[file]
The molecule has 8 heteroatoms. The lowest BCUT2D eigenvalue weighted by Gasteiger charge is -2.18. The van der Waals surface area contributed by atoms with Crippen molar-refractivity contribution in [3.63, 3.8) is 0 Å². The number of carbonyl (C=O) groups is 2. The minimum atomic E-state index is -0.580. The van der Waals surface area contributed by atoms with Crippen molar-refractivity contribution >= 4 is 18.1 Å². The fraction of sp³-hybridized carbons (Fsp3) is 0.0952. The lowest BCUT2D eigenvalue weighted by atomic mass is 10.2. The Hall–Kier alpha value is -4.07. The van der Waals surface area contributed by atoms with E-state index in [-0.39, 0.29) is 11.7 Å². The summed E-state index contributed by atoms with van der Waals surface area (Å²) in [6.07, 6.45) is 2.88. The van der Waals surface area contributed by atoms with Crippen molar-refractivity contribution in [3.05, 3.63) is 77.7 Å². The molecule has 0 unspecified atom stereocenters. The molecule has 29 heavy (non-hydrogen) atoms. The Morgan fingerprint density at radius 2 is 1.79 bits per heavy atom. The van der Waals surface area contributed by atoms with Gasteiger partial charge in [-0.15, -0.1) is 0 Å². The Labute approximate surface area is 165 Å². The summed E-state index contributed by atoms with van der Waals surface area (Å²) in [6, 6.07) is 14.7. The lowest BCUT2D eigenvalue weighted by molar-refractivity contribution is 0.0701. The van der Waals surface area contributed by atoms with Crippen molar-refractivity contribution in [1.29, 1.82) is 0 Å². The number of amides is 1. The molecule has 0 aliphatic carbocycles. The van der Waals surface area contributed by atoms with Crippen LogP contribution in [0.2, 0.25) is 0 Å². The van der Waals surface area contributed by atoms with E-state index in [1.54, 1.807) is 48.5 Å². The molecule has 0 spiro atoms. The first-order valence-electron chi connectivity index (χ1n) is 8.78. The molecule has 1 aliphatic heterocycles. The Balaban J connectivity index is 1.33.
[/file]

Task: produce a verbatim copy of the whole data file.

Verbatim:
The molecule has 8 heteroatoms. The lowest BCUT2D eigenvalue weighted by Gasteiger charge is -2.18. The van der Waals surface area contributed by atoms with Crippen molar-refractivity contribution in [3.63, 3.8) is 0 Å². The number of carbonyl (C=O) groups is 2. The minimum atomic E-state index is -0.580. The van der Waals surface area contributed by atoms with Crippen molar-refractivity contribution >= 4 is 18.1 Å². The fraction of sp³-hybridized carbons (Fsp3) is 0.0952. The lowest BCUT2D eigenvalue weighted by atomic mass is 10.2. The Hall–Kier alpha value is -4.07. The van der Waals surface area contributed by atoms with E-state index in [-0.39, 0.29) is 11.7 Å². The summed E-state index contributed by atoms with van der Waals surface area (Å²) in [6.07, 6.45) is 2.88. The van der Waals surface area contributed by atoms with Crippen molar-refractivity contribution in [3.05, 3.63) is 77.7 Å². The molecule has 0 unspecified atom stereocenters. The molecule has 29 heavy (non-hydrogen) atoms. The Morgan fingerprint density at radius 2 is 1.79 bits per heavy atom. The van der Waals surface area contributed by atoms with Gasteiger partial charge in [-0.15, -0.1) is 0 Å². The Labute approximate surface area is 165 Å². The summed E-state index contributed by atoms with van der Waals surface area (Å²) in [6, 6.07) is 14.7. The lowest BCUT2D eigenvalue weighted by molar-refractivity contribution is 0.0701. The van der Waals surface area contributed by atoms with Crippen molar-refractivity contribution in [1.29, 1.82) is 0 Å². The number of amides is 1. The molecule has 0 aliphatic carbocycles. The van der Waals surface area contributed by atoms with Crippen LogP contribution in [0.2, 0.25) is 0 Å². The van der Waals surface area contributed by atoms with E-state index in [1.54, 1.807) is 48.5 Å². The molecule has 0 spiro atoms. The first-order valence-electron chi connectivity index (χ1n) is 8.78. The molecule has 1 aliphatic heterocycles. The Balaban J connectivity index is 1.33.